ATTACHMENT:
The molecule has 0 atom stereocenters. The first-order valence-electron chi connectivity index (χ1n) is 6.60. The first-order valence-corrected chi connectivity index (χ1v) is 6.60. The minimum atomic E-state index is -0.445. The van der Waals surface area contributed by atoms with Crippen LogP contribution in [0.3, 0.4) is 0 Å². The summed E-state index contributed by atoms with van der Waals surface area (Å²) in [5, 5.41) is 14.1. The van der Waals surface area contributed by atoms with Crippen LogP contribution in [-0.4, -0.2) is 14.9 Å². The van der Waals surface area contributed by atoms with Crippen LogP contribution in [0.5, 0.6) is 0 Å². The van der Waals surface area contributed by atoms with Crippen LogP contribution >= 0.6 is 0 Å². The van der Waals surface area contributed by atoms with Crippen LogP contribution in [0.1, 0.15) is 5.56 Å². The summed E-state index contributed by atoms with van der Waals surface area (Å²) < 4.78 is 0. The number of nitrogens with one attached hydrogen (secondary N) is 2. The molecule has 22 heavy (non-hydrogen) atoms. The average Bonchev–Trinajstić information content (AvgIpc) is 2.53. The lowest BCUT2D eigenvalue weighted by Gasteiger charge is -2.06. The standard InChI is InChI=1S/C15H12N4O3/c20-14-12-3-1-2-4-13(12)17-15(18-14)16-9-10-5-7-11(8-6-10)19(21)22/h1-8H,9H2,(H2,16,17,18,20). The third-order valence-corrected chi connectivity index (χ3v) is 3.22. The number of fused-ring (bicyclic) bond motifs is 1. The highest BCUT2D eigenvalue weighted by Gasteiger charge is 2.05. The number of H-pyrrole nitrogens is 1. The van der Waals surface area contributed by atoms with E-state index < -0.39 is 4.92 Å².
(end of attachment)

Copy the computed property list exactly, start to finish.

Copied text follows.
The molecule has 0 atom stereocenters. The first-order valence-electron chi connectivity index (χ1n) is 6.60. The first-order valence-corrected chi connectivity index (χ1v) is 6.60. The minimum atomic E-state index is -0.445. The van der Waals surface area contributed by atoms with Crippen LogP contribution in [0.3, 0.4) is 0 Å². The summed E-state index contributed by atoms with van der Waals surface area (Å²) in [5, 5.41) is 14.1. The van der Waals surface area contributed by atoms with Crippen LogP contribution in [-0.4, -0.2) is 14.9 Å². The van der Waals surface area contributed by atoms with Crippen LogP contribution in [0.5, 0.6) is 0 Å². The van der Waals surface area contributed by atoms with Crippen LogP contribution >= 0.6 is 0 Å². The van der Waals surface area contributed by atoms with Crippen LogP contribution in [0.1, 0.15) is 5.56 Å². The summed E-state index contributed by atoms with van der Waals surface area (Å²) < 4.78 is 0. The number of nitrogens with one attached hydrogen (secondary N) is 2. The molecule has 22 heavy (non-hydrogen) atoms. The average Bonchev–Trinajstić information content (AvgIpc) is 2.53. The lowest BCUT2D eigenvalue weighted by Gasteiger charge is -2.06. The standard InChI is InChI=1S/C15H12N4O3/c20-14-12-3-1-2-4-13(12)17-15(18-14)16-9-10-5-7-11(8-6-10)19(21)22/h1-8H,9H2,(H2,16,17,18,20). The third-order valence-corrected chi connectivity index (χ3v) is 3.22. The number of fused-ring (bicyclic) bond motifs is 1. The highest BCUT2D eigenvalue weighted by Gasteiger charge is 2.05. The number of H-pyrrole nitrogens is 1. The van der Waals surface area contributed by atoms with E-state index < -0.39 is 4.92 Å².